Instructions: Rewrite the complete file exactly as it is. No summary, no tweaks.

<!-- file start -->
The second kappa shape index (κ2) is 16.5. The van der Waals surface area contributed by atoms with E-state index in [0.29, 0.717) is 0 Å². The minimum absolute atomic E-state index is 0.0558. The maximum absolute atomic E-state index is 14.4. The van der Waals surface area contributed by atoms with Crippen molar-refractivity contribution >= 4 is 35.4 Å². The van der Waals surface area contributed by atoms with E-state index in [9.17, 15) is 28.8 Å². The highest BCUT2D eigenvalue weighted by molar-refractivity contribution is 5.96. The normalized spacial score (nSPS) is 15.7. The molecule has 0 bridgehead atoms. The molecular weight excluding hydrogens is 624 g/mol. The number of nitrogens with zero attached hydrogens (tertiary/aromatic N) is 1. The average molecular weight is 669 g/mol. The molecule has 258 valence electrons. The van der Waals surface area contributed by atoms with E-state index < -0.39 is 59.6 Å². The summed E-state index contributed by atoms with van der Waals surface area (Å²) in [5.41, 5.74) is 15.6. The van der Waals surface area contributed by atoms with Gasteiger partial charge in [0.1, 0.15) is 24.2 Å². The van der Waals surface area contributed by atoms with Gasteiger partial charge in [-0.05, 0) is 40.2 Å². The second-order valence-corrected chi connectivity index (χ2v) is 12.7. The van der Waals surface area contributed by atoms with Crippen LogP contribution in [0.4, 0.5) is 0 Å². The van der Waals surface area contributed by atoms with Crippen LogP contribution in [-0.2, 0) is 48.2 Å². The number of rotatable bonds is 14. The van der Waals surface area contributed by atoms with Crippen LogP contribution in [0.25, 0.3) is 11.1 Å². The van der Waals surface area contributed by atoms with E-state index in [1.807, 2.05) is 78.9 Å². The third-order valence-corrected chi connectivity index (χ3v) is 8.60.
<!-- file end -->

The second kappa shape index (κ2) is 16.5. The van der Waals surface area contributed by atoms with E-state index in [0.29, 0.717) is 0 Å². The minimum absolute atomic E-state index is 0.0558. The maximum absolute atomic E-state index is 14.4. The van der Waals surface area contributed by atoms with Crippen molar-refractivity contribution >= 4 is 35.4 Å². The van der Waals surface area contributed by atoms with E-state index in [9.17, 15) is 28.8 Å². The highest BCUT2D eigenvalue weighted by molar-refractivity contribution is 5.96. The normalized spacial score (nSPS) is 15.7. The molecule has 0 bridgehead atoms. The molecular weight excluding hydrogens is 624 g/mol. The number of nitrogens with zero attached hydrogens (tertiary/aromatic N) is 1. The average molecular weight is 669 g/mol. The molecule has 258 valence electrons. The van der Waals surface area contributed by atoms with E-state index < -0.39 is 59.6 Å². The summed E-state index contributed by atoms with van der Waals surface area (Å²) in [5.41, 5.74) is 15.6. The van der Waals surface area contributed by atoms with Gasteiger partial charge in [0.1, 0.15) is 24.2 Å². The van der Waals surface area contributed by atoms with Gasteiger partial charge in [-0.05, 0) is 40.2 Å². The second-order valence-corrected chi connectivity index (χ2v) is 12.7. The van der Waals surface area contributed by atoms with Crippen LogP contribution in [0.4, 0.5) is 0 Å². The van der Waals surface area contributed by atoms with Crippen LogP contribution in [-0.2, 0) is 48.2 Å². The number of rotatable bonds is 14. The van der Waals surface area contributed by atoms with Crippen LogP contribution in [0.25, 0.3) is 11.1 Å². The van der Waals surface area contributed by atoms with E-state index in [1.807, 2.05) is 78.9 Å². The third-order valence-corrected chi connectivity index (χ3v) is 8.60.